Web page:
Jason Ditmars, Brian Duggan
, Ronen Mintz
Ronen Mintz (USA) graduated from the University of California San Diego. He is a kinetic sculptor in the tradition of Jean Tinguely and Italo Scanga. Jason Ditmars (USA) is a kinetic sculptor who specializes in computer-controlled, interactive installations. Brian Duggan (USA) was born in Washington, DC, has been developing 2D and 3D graphics software at the San Diego Supercomputer Center.
The "Virtual Wheelchair" is a project that interfaces any wheelchair with a computer-generated virtual space. The user rolls up the ramp until the wheels of the wheelchair are positioned and lowered onto two sets of rollers. Optical encoders and an interface box translate the motion of the wheels to the computer, allowing wheelchair navigation through a computer modelled environment.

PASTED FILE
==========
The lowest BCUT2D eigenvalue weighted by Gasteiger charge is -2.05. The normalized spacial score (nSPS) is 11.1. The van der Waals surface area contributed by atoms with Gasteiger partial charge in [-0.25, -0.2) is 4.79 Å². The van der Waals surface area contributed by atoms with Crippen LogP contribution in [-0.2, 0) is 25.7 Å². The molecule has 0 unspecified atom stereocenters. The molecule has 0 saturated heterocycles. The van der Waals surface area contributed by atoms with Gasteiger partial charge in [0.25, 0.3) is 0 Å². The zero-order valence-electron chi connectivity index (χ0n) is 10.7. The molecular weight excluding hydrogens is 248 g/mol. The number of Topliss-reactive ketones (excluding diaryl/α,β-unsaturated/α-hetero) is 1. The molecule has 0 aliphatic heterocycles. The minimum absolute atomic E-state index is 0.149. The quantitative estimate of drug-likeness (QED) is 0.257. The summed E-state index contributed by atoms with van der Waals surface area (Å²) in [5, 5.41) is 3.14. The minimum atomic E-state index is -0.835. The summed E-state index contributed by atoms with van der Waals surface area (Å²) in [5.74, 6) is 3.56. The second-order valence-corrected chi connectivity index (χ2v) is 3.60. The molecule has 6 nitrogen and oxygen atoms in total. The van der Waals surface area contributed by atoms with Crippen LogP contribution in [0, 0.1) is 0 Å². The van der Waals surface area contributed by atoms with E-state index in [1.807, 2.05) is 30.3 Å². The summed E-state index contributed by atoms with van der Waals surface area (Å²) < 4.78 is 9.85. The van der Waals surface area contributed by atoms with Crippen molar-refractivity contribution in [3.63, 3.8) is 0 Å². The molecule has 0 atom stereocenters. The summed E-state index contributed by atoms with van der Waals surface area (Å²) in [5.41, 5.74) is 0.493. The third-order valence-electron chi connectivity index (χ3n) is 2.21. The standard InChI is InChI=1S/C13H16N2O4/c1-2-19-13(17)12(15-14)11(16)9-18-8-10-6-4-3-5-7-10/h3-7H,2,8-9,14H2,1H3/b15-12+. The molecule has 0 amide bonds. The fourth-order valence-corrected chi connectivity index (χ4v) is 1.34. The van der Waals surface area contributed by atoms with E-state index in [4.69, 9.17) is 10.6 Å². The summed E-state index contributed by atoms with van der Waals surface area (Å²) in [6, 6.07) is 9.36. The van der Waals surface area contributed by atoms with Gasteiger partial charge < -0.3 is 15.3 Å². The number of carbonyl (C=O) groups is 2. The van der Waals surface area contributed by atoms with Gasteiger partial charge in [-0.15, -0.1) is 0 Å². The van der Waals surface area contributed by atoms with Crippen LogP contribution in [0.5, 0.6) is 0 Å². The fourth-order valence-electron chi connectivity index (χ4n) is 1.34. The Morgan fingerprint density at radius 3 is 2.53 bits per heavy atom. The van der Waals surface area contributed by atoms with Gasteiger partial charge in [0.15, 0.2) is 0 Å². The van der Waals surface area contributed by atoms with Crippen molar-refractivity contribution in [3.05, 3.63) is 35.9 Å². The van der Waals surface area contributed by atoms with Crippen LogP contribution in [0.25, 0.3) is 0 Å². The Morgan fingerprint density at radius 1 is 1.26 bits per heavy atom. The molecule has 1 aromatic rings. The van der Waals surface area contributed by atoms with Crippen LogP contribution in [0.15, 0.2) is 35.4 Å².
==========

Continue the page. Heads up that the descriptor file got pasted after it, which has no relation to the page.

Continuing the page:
The wheelchair alone represents mobility for the physically challenged. As an interface, it becomes a metaphor for a new kind of mobility - one in which the physical world is left behind.
By making an interface specifically for wheelchairs, the experience is accessible to the entire public. People who are bound to wheelchairs are often considered handicapped in our society. With this interface, they become the expert navigators - able to maneuver around the space with ease. People who do not normally use a wheelchair will need to sit in a wheelchair, roll up the ramp, and navigate through the space by rotating the wheels. The next stage of the project will be to incorporate force-feedback motors into the ramp. These motors will be used to reflect real-world gravity and friction. Thus, when you are on a virtual hill, the wheels of your wheelchair begin to coast forwards. To stop yourself, you will have to brake the wheels with your hands, just as you would normally. With this system installed, the wheelchair ramp will be one of the most submersive physical interfaces to date.